Alongside a ramping up of community testing, the app could help Britain get out of lockdown sooner without risking a second peak, amid growing fears that the restrictions could cause more harm than good.
Boris Johnson, the Prime Minister, was urged by one of his ministers not to “crash our economy” by imposing further lockdown measures in the first sign of a Cabinet split on the issue.
Grant Shapps, the Transport Secretary, said that if people who cannot work from home were stopped from going to work, “millions” would be forced into poverty, which “would do more harm than the virus itself”.
Mr Shapps told the BBC: “One of the things we need to be careful not to do is completely crash our economy to the point where it is impossible or very difficult to pick up again afterwards.”
The Institute of Fiscal Studies (IFS) also warned that lower incomes would lead to a fall in tax revenues and higher public spending, which, taken together with emergency measures to help businesses, could leave Britain facing a £200 billion deficit, compared to the £55 billion forecast in the Budget just three weeks ago.
Isabel Stockton, a research economist at IFS, said: “A 5 per cent hit to GDP this year could be an underestimate, and even that would mean £115 billion less goods and services produced this year. That’s equivalent to over £4,000 per household in the UK.”
In a letter sent out to every household this week, Mr Johnson said he would “not hesitate to go further if that is what the scientific and medical advice tells us we must do”.
But Cabinet ministers have privately expressed concerns at the Prime Minister’s suggestion that the national shutdown might get even stricter if the current lockdown measures do not have the desired effect.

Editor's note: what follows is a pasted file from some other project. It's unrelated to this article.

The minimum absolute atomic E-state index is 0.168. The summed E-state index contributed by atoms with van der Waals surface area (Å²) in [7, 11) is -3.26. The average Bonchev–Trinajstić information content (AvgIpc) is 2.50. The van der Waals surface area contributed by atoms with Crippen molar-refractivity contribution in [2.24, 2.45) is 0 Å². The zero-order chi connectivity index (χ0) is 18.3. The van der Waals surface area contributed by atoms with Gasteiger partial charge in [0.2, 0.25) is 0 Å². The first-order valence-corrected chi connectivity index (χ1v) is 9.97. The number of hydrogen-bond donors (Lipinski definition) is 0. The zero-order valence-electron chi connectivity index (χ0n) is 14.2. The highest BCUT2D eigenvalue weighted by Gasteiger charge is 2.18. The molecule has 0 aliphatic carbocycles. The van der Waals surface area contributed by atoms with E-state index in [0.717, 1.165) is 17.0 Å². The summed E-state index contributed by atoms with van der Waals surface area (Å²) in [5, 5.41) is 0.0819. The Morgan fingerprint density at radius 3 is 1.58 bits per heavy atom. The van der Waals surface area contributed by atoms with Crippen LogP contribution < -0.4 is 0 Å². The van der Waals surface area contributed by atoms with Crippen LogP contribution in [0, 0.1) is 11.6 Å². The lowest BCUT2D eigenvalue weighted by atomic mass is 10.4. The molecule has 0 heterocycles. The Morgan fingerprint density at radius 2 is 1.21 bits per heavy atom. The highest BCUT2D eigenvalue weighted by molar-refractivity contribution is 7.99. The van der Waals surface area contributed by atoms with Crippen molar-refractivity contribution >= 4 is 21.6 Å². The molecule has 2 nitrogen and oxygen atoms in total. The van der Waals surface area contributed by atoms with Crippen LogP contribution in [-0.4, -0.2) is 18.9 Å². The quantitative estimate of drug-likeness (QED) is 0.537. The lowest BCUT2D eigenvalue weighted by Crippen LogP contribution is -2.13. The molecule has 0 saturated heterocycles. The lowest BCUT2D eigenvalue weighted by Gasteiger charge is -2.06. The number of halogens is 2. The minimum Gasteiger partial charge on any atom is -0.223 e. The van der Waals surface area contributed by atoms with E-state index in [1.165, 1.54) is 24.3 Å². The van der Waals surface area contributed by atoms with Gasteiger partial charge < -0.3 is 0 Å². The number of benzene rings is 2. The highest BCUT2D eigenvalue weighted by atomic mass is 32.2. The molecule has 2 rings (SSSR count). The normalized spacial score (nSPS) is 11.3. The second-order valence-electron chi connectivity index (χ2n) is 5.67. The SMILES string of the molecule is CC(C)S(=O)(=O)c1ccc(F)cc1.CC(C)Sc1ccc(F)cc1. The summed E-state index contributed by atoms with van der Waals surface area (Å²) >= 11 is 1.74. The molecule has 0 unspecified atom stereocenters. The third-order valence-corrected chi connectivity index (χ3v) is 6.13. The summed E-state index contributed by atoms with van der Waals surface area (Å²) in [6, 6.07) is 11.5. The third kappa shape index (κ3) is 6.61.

One minister told The Telegraph that while the country was currently supportive of the lockdown, “that might not be the case after Easter”.
Downing Street distanced itself from Mr Shapps’s comments and said that the Government had put in protections for the economy.
Civil liberties groups warned that developing a contact tracing app so quickly could put people’s privacy and data at risk.
In the UK, 22 per cent of adults do not have a smartphone, and this rises to 45 per cent of adults over 55, which has led to fears of health inequalities as those without the app will not know they are at risk.
Jim Killock, Executive Director of Open Rights Group, said: “At the moment, with the information we know, it sounds like a reasonable approach – but as a whole, the Government has been quite bad at communicating.
“Something like this has a lot of risks involved: privacy, technical, data security and delivery risks. In order to build a huge piece of software that’s going to be used by millions of people in a couple of weeks, is a pretty challenging endeavour.”
Silkie Carlo, Director of the civil liberties group Big Brother Watch, warned that, if abused, any automated contact-tracking data could become a form of ‘mass surveillance’.
“Any experimental attempts at individualised tracking on a mass scale will be fraught with inaccuracies, further unnecessarily burdening our health services, and could damage trust in medical confidentiality to the point where people don’t report their symptoms.”
The NHS is also believed to be involved in a number of other digital initiatives including a symptom tracker, data app and data store.
An NHSX spokesperson said: “NHSX is looking at whether app-based solutions might be helpful in tracking and managing coronavirus, and we have assembled expertise from inside and outside the organisation to do this as rapidly as possible.”